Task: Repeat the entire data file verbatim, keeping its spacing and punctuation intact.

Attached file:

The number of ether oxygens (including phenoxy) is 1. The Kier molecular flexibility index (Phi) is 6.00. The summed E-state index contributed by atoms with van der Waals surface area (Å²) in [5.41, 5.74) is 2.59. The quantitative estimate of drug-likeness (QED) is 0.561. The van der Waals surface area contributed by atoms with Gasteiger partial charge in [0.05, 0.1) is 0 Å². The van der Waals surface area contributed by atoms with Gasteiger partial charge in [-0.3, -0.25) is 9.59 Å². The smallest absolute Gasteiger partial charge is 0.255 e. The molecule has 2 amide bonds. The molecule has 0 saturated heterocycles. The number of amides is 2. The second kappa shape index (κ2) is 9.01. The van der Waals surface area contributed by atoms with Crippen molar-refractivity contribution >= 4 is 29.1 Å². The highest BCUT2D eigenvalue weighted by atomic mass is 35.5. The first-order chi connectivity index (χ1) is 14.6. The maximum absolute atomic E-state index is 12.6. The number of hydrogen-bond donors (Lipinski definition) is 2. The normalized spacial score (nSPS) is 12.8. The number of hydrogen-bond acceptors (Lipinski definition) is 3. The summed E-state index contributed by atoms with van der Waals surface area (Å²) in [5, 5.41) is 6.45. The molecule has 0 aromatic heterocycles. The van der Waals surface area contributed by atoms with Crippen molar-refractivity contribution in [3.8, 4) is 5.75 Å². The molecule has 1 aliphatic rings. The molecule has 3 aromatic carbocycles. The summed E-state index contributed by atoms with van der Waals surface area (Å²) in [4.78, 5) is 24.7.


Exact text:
The number of ether oxygens (including phenoxy) is 1. The Kier molecular flexibility index (Phi) is 6.00. The summed E-state index contributed by atoms with van der Waals surface area (Å²) in [5.41, 5.74) is 2.59. The quantitative estimate of drug-likeness (QED) is 0.561. The van der Waals surface area contributed by atoms with Gasteiger partial charge in [0.05, 0.1) is 0 Å². The van der Waals surface area contributed by atoms with Gasteiger partial charge in [-0.3, -0.25) is 9.59 Å². The smallest absolute Gasteiger partial charge is 0.255 e. The molecule has 2 amide bonds. The molecule has 0 saturated heterocycles. The number of amides is 2. The second kappa shape index (κ2) is 9.01. The van der Waals surface area contributed by atoms with Crippen molar-refractivity contribution >= 4 is 29.1 Å². The highest BCUT2D eigenvalue weighted by atomic mass is 35.5. The first-order chi connectivity index (χ1) is 14.6. The maximum absolute atomic E-state index is 12.6. The number of hydrogen-bond donors (Lipinski definition) is 2. The normalized spacial score (nSPS) is 12.8. The number of hydrogen-bond acceptors (Lipinski definition) is 3. The summed E-state index contributed by atoms with van der Waals surface area (Å²) in [5, 5.41) is 6.45. The molecule has 0 aromatic heterocycles. The van der Waals surface area contributed by atoms with Crippen molar-refractivity contribution in [3.8, 4) is 5.75 Å². The molecule has 1 aliphatic rings. The molecule has 3 aromatic carbocycles. The summed E-state index contributed by atoms with van der Waals surface area (Å²) in [4.78, 5) is 24.7.